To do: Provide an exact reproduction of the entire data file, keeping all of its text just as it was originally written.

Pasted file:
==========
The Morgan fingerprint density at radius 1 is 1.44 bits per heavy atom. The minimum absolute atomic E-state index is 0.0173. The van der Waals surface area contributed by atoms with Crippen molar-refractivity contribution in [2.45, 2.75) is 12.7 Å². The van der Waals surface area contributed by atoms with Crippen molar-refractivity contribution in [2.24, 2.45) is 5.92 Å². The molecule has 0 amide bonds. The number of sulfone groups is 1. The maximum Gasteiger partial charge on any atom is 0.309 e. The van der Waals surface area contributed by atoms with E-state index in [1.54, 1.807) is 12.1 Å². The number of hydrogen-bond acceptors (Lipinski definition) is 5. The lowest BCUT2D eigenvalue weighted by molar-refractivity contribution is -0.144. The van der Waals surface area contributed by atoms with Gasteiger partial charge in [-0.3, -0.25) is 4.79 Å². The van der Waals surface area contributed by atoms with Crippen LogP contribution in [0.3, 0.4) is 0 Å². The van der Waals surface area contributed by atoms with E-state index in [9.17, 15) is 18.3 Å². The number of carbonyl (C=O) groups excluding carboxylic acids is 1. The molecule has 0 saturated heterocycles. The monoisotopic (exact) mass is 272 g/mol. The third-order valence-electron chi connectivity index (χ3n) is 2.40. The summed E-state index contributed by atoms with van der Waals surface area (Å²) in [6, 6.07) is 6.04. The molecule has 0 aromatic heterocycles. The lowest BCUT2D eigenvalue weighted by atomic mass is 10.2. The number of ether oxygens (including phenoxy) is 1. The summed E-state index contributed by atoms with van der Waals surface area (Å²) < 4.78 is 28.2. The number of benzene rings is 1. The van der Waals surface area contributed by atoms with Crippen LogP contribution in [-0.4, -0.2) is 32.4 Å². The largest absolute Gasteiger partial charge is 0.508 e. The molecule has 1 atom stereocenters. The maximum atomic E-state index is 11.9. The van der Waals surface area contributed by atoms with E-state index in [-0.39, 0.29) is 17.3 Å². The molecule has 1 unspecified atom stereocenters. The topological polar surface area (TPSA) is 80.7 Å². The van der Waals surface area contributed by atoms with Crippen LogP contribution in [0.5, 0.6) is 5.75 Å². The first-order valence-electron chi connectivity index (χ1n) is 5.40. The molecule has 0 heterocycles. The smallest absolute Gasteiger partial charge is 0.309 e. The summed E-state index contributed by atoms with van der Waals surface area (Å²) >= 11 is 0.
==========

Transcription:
The Morgan fingerprint density at radius 1 is 1.44 bits per heavy atom. The minimum absolute atomic E-state index is 0.0173. The van der Waals surface area contributed by atoms with Crippen molar-refractivity contribution in [2.45, 2.75) is 12.7 Å². The van der Waals surface area contributed by atoms with Crippen molar-refractivity contribution in [2.24, 2.45) is 5.92 Å². The molecule has 0 amide bonds. The number of sulfone groups is 1. The maximum Gasteiger partial charge on any atom is 0.309 e. The van der Waals surface area contributed by atoms with E-state index in [1.54, 1.807) is 12.1 Å². The number of hydrogen-bond acceptors (Lipinski definition) is 5. The lowest BCUT2D eigenvalue weighted by molar-refractivity contribution is -0.144. The van der Waals surface area contributed by atoms with Gasteiger partial charge in [-0.3, -0.25) is 4.79 Å². The van der Waals surface area contributed by atoms with Crippen LogP contribution in [0.3, 0.4) is 0 Å². The van der Waals surface area contributed by atoms with E-state index in [9.17, 15) is 18.3 Å². The number of carbonyl (C=O) groups excluding carboxylic acids is 1. The molecule has 0 saturated heterocycles. The monoisotopic (exact) mass is 272 g/mol. The third-order valence-electron chi connectivity index (χ3n) is 2.40. The summed E-state index contributed by atoms with van der Waals surface area (Å²) in [6, 6.07) is 6.04. The molecule has 0 aromatic heterocycles. The lowest BCUT2D eigenvalue weighted by atomic mass is 10.2. The number of ether oxygens (including phenoxy) is 1. The summed E-state index contributed by atoms with van der Waals surface area (Å²) < 4.78 is 28.2. The number of benzene rings is 1. The van der Waals surface area contributed by atoms with Crippen LogP contribution in [-0.4, -0.2) is 32.4 Å². The largest absolute Gasteiger partial charge is 0.508 e. The molecule has 1 atom stereocenters. The maximum atomic E-state index is 11.9. The van der Waals surface area contributed by atoms with E-state index in [-0.39, 0.29) is 17.3 Å². The molecule has 1 unspecified atom stereocenters. The topological polar surface area (TPSA) is 80.7 Å². The van der Waals surface area contributed by atoms with Crippen LogP contribution in [0.5, 0.6) is 5.75 Å². The first-order valence-electron chi connectivity index (χ1n) is 5.40. The molecule has 0 heterocycles. The smallest absolute Gasteiger partial charge is 0.309 e. The summed E-state index contributed by atoms with van der Waals surface area (Å²) >= 11 is 0.